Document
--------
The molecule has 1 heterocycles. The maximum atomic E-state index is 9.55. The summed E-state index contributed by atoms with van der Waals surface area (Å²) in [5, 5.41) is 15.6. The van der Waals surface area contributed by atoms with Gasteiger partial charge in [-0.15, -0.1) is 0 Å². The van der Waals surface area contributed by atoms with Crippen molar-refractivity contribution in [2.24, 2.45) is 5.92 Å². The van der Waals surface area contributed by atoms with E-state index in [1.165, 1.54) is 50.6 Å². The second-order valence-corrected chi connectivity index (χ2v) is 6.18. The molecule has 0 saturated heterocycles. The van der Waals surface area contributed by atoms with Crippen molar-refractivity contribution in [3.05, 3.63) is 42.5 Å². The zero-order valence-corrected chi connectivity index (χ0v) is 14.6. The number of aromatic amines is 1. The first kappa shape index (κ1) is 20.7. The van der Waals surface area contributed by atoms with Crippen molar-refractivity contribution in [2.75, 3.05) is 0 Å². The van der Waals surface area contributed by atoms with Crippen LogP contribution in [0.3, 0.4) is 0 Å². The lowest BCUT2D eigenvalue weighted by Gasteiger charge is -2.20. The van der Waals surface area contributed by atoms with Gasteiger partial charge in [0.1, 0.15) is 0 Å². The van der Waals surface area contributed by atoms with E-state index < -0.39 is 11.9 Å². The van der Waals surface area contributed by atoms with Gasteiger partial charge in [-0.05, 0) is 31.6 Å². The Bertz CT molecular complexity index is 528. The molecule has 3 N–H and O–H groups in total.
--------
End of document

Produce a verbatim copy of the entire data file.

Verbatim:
The molecule has 1 heterocycles. The maximum atomic E-state index is 9.55. The summed E-state index contributed by atoms with van der Waals surface area (Å²) in [5, 5.41) is 15.6. The van der Waals surface area contributed by atoms with Gasteiger partial charge in [-0.15, -0.1) is 0 Å². The van der Waals surface area contributed by atoms with Crippen molar-refractivity contribution in [2.24, 2.45) is 5.92 Å². The van der Waals surface area contributed by atoms with E-state index in [1.165, 1.54) is 50.6 Å². The second-order valence-corrected chi connectivity index (χ2v) is 6.18. The molecule has 0 saturated heterocycles. The van der Waals surface area contributed by atoms with Crippen molar-refractivity contribution in [3.05, 3.63) is 42.5 Å². The zero-order valence-corrected chi connectivity index (χ0v) is 14.6. The number of aromatic amines is 1. The first kappa shape index (κ1) is 20.7. The van der Waals surface area contributed by atoms with Crippen molar-refractivity contribution in [2.75, 3.05) is 0 Å². The van der Waals surface area contributed by atoms with Crippen LogP contribution in [0.3, 0.4) is 0 Å². The lowest BCUT2D eigenvalue weighted by Gasteiger charge is -2.20. The van der Waals surface area contributed by atoms with Gasteiger partial charge in [0.1, 0.15) is 0 Å². The van der Waals surface area contributed by atoms with E-state index < -0.39 is 11.9 Å². The van der Waals surface area contributed by atoms with Gasteiger partial charge in [-0.05, 0) is 31.6 Å². The Bertz CT molecular complexity index is 528. The molecule has 3 N–H and O–H groups in total.